Process mapping is a technique for making work visible. A process map shows who is doing what, with whom, when and for how long. It also shows decisions that are made, the sequence of events and any wait times or delays inherent in the process.
Process maps are good for streamlining work activities and telling new people, as well as internal and external customers, “what we do around here.” They also can help in the effort to reduce cycle time, avoid rework, eliminate some inspections or quality control steps, and prevent errors.
Once a process map is completed, the team that put it together will analyze it. There has probably never been a process map developed where someone has not said, “Do we still do that?” or “Why does X happen there?” or “Why are we doing it that way?” or “I did not realize….”
The analysis is no more than considering the process activities and flow by:
A. Looking at each process step for:
- Sources of delay
- Errors being fixed instead of prevented (rework)
- Role ambiguity (we did not know who…)
- Unnecessary steps
- Cycle time
B: Looking at each decision for:
- Authority ambiguity (two or more people get to decide…)
- Are the decisions needed at this point?
C: Looking at each rework loop for:
- Possibly eliminating the step(s) or doing in less time, or trying to prevent
D: Using the customer’s point of view
- Value-added versus non-value-added steps (from the customer’s point of view)
Below is a chart which provides a checklist of things to Be On the LookOut for when mapping and analyzing any process. Items on the list are, of course, called BOLOs, for short.
|BOLO List in Process Mapping
|Challenge all assumptions: It is easy to forget that a process step was based on one or more assumptions and not fact.
|Idiosyncratic change or changes made to be creative or for some other reason that are NOT linked to the business plan or a business need.
|Duplicate data entry.
|Duplicate work steps in another group.
|Can the process respond to changes in customer/technology requirements? Is it flexible?
|Forgot how, or too complex
|Mistakes because of a complex-clerical procedure or mistakes because people forgot what to do: Consider job aids: list, checksheet, flowchart, picture, etc.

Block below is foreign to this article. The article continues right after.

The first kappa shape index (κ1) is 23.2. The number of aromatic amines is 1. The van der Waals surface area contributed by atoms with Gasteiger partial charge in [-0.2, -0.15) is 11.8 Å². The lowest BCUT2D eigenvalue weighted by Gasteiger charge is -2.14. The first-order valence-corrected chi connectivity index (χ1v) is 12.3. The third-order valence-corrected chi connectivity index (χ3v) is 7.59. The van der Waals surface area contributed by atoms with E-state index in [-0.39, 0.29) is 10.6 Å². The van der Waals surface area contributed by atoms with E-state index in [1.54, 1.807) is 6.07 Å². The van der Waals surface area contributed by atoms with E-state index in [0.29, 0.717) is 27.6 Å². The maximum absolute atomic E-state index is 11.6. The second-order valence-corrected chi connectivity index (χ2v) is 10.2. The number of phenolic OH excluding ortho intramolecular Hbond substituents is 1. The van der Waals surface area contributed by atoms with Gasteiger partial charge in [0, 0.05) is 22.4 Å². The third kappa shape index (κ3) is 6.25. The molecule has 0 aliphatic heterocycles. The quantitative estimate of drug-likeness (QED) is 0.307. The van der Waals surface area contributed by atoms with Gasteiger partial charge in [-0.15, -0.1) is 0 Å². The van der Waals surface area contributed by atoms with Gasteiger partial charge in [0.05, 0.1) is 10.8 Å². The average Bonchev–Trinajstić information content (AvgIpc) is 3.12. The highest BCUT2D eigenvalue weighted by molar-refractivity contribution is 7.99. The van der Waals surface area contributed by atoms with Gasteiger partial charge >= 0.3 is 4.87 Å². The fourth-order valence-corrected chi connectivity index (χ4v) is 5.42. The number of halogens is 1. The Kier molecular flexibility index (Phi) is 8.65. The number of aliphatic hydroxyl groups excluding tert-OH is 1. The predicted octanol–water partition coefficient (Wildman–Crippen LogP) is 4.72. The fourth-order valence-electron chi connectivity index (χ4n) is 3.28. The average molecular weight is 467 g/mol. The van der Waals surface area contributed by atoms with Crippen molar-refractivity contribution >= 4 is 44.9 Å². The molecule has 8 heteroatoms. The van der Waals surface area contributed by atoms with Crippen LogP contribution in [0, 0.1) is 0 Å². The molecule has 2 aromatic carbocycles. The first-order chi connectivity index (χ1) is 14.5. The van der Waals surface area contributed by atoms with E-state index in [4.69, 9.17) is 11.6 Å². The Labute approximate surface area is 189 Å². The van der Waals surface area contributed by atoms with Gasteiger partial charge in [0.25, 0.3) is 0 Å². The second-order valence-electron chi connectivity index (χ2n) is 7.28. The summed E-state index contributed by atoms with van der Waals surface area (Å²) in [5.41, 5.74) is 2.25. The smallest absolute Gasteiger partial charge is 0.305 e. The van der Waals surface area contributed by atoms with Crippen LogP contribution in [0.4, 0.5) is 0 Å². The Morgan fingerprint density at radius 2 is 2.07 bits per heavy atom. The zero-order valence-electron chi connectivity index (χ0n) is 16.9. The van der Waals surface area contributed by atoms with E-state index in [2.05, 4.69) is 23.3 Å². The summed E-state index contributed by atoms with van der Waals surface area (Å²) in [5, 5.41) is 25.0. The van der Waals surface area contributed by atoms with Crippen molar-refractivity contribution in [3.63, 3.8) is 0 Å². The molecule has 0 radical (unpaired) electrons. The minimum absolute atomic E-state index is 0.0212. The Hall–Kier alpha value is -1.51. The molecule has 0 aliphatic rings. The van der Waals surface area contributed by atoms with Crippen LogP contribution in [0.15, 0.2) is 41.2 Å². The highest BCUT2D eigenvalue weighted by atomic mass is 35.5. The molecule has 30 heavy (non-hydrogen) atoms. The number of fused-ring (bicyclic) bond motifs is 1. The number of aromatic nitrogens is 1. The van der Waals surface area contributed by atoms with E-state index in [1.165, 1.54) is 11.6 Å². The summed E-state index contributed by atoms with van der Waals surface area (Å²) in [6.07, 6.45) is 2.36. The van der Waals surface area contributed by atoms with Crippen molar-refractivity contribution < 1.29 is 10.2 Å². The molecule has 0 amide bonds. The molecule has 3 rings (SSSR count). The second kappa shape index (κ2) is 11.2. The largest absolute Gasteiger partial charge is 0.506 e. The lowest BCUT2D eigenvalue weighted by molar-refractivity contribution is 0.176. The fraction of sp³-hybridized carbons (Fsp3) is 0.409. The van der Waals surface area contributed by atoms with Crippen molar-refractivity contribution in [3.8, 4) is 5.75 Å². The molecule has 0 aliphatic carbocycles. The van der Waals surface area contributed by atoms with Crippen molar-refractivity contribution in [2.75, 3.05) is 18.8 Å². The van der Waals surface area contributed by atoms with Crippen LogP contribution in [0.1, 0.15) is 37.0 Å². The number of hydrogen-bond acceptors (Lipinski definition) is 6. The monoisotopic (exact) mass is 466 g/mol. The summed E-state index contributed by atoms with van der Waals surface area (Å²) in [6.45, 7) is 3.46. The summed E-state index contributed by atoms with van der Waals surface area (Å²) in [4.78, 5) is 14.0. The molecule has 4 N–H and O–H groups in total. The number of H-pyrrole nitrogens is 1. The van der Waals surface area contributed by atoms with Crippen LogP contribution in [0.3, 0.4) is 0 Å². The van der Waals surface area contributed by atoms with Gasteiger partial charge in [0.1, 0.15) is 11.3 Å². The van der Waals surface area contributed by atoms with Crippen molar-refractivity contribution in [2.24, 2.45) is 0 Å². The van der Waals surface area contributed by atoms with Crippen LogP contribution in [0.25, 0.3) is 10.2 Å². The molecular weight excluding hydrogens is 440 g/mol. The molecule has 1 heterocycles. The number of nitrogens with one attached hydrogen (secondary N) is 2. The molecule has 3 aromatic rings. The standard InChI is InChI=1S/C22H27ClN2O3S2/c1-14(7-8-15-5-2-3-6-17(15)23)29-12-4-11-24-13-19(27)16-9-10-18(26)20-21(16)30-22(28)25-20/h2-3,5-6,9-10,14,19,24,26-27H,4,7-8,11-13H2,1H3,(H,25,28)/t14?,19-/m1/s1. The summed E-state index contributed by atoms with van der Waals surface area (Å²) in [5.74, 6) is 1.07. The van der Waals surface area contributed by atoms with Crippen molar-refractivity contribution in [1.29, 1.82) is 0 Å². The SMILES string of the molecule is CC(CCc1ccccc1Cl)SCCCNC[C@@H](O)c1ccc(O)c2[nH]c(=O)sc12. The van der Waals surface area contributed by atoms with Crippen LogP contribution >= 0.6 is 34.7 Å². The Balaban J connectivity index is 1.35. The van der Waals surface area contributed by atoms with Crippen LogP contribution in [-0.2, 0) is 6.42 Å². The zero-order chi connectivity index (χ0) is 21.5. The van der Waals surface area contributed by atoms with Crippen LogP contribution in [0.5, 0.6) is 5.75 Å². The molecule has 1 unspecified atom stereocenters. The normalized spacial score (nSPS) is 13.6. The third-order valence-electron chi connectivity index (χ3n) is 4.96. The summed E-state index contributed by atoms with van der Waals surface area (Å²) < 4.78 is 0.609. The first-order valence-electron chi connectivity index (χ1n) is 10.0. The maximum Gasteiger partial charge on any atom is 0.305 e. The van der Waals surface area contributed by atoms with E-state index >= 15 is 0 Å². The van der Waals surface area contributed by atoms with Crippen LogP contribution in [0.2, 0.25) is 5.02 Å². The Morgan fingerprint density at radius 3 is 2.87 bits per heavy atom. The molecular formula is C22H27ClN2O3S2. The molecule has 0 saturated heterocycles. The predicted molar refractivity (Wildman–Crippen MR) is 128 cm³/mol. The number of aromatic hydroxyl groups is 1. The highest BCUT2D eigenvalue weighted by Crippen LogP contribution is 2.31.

|When you hear words like “coordinate,” “pass it by me first,” “expedite” and “liaison,” question whether the intermediary step is value added.
|Lack of consequences
|Standards not followed and there is no consequence or negative feedback.
|Tools/software available that is not used because people have not taken time to get trained or do not want to.
|Old ways with new tools
|Lots of steps in software that are just replicating the old by-hand process.
|Is the process adding, maintaining or eliminating paper records?
|Quality control (QC) of work when the supplier could have checked and sent 100 percent ok input to you.
|QC is when someone else checks work not when someone checks their own work.
|When talking about QC consider poka yoke – can the work be mistake proofed to make it impossible for the defect to be passed on?
|Is the QC really needed? Prevention instead of detection is the desired process.
|Can repetitive work be automated?
|Do professionals want to make changes rather than “stick with the standard” or do what they want, saying there is no standard since they did not agree to it.
|Someone continually saying this will not work, cannot make any changes. Focus on objective and say that changes to improve the process is why we are here.
|Is the process limited to the current workload? Is it scalable to handle a larger volume of work?
|Specifications/every time like first
|Developing specifications each time something is done instead of the first time as a standard or template.
|Input supplier sends inaccurate/incorrect input. Ask if they know what to do.